Time For a Spring Clean: Subscribe to Our Newsletter!

If you aren’t officially a customer of ours, then you most likely don’t get our quarterly newsletters sent to your inbox. That’s why we have decided to use our latest blog post to keep any non-subscribers in the loop and publish our Time For a Spring Clean newsletter right here. If you enjoy informative as well as fun readings (such as the following), be sure to subscribe to the Rustic Elements Furniture newsletter by clicking HERE!

As the time approaches for spring cleaning, we thought there’s no better time than now to send a few tips on how to care for your furniture and a few steps to freshen up any existing pieces or perhaps even add new. Keep reading to find out what to do and what’s new with our furniture.
This newsletter is in three parts. The first is a quick reminder about monitoring humidity levels as the weather warms and changes. The second explores how to freshen up existing furniture by giving it a shine that brings new life, and finally, we’ll look at adding and incorporating potential new pieces. We’ll keep it brief, so keep up!

To start, we caution all of our customers about humidity. You can have the finest quality of wood, but if your humidity is not monitored, especially in the Chicagoland area, problems can arise. Thus, we’ve made a list of the top tips/factors to keep in mind when it comes to your wood furniture.
* Wood is a hygroscopic species which means its expanding and contracting is dependent on the moisture levels in the air. This goes for all the wood in your home.
* Different wood species react differently to moisture, and even sealed hardwoods will gain/lose moisture, but at slower rates than unsealed wood.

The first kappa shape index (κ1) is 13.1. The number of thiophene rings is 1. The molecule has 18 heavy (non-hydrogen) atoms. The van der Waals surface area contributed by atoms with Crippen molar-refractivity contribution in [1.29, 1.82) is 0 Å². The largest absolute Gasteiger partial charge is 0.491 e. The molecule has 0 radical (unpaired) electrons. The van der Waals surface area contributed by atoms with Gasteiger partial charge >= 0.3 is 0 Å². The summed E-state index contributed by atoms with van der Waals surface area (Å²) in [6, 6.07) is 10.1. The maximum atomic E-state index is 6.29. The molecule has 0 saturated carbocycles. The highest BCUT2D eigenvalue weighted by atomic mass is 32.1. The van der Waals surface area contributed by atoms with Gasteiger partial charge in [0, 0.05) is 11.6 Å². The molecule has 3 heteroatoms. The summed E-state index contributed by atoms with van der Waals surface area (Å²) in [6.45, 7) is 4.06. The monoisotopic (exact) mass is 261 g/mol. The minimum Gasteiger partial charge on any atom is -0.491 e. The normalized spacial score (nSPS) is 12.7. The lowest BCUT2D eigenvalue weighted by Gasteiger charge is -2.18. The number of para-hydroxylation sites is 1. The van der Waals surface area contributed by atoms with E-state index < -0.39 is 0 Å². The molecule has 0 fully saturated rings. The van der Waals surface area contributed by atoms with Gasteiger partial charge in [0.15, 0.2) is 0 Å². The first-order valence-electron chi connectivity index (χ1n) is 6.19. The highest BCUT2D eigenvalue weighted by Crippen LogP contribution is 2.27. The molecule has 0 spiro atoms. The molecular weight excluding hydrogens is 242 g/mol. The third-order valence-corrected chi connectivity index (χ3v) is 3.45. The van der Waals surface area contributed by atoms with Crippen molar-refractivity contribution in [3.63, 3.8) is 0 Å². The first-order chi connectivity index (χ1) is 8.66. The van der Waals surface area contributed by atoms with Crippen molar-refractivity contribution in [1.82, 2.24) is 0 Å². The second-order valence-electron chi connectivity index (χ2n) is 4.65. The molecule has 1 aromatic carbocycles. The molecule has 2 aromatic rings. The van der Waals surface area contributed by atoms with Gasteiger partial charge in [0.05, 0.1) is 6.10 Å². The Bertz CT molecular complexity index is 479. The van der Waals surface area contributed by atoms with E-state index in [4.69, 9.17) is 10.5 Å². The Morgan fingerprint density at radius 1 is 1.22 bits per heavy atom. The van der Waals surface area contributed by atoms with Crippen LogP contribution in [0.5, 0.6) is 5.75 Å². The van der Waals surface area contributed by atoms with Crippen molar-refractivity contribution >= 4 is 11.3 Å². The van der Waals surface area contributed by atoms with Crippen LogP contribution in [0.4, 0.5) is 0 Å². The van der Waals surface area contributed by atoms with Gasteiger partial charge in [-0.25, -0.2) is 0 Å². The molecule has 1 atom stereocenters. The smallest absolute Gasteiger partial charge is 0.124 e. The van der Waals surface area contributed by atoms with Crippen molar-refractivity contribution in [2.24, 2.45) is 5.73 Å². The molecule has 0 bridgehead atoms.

* Ideal humidity levels are kept at 50%. However, we consider the “safe” range to be between 40%-60%. This lessens the chances of table fluctuations, but is not an absolute guarantee.
* Avoid rapid temperature/humidity changes as this makes wood more susceptible to cracking.
* Simple ways to monitor your humidity is by purchasing a humidity monitor, aka “hygrometer.” If experiencing too high humidity, purchase a dehumidifier, but if you have too low humidity, purchase a humidifier.

Over time, furniture wears with use. Our tables and furniture are coated with a very high quality finish which does not require much care, however, the occasional “polish” never hurts.
* When it comes to our furniture, daily cleaning is simple. You can use anything ranging from dish detergent/warm water, warm water/vinegar, 409, and most household cleaners since these products are already diluted. Just be sure to wipe down the entire table including sides, legs, or pedestal to get rid of any dust or unnoticed dirt accumulated over time. For hard-to-reach places, a soft-bristle toothbrush should do the trick. Simply put, the goal when cleaning is to not introduce any concentrated chemicals or contaminants.
* In general, wood furniture should be dusted once a week. This prevents dust from building up and creating layers that can scratch the surface of your furniture. To provide the best dust job, use a dampened terry, cotton, or treated cloth.